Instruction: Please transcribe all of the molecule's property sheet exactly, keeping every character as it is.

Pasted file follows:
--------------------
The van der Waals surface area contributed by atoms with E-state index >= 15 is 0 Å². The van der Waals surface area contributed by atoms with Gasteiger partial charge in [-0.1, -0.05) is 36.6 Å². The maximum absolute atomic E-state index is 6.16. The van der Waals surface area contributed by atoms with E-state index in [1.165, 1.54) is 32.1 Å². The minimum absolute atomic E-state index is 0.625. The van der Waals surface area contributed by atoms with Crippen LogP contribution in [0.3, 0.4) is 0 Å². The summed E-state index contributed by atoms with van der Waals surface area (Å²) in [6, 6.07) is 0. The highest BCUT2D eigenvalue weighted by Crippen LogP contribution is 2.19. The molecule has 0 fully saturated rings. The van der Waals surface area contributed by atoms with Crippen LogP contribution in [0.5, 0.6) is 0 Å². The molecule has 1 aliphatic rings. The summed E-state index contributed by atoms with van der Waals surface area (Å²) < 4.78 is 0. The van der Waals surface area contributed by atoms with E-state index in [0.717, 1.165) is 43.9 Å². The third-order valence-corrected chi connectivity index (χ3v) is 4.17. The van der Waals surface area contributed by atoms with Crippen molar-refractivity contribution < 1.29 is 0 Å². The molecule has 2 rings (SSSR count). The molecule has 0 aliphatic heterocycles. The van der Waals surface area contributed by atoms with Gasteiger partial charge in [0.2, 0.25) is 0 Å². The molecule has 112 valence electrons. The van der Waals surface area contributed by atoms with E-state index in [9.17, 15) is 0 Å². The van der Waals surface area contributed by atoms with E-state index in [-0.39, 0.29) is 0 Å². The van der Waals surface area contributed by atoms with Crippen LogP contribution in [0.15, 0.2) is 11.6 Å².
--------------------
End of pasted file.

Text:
The van der Waals surface area contributed by atoms with E-state index >= 15 is 0 Å². The van der Waals surface area contributed by atoms with Gasteiger partial charge in [-0.1, -0.05) is 36.6 Å². The maximum absolute atomic E-state index is 6.16. The van der Waals surface area contributed by atoms with E-state index in [1.165, 1.54) is 32.1 Å². The minimum absolute atomic E-state index is 0.625. The van der Waals surface area contributed by atoms with Crippen LogP contribution in [0.3, 0.4) is 0 Å². The summed E-state index contributed by atoms with van der Waals surface area (Å²) in [6, 6.07) is 0. The highest BCUT2D eigenvalue weighted by Crippen LogP contribution is 2.19. The molecule has 0 fully saturated rings. The van der Waals surface area contributed by atoms with Crippen LogP contribution in [0.5, 0.6) is 0 Å². The molecule has 1 aliphatic rings. The summed E-state index contributed by atoms with van der Waals surface area (Å²) < 4.78 is 0. The van der Waals surface area contributed by atoms with E-state index in [0.717, 1.165) is 43.9 Å². The third-order valence-corrected chi connectivity index (χ3v) is 4.17. The van der Waals surface area contributed by atoms with Crippen molar-refractivity contribution < 1.29 is 0 Å². The molecule has 2 rings (SSSR count). The molecule has 0 aliphatic heterocycles. The van der Waals surface area contributed by atoms with Gasteiger partial charge in [0.2, 0.25) is 0 Å². The molecule has 112 valence electrons. The van der Waals surface area contributed by atoms with E-state index in [9.17, 15) is 0 Å². The van der Waals surface area contributed by atoms with E-state index in [-0.39, 0.29) is 0 Å². The van der Waals surface area contributed by atoms with Crippen LogP contribution in [0.15, 0.2) is 11.6 Å².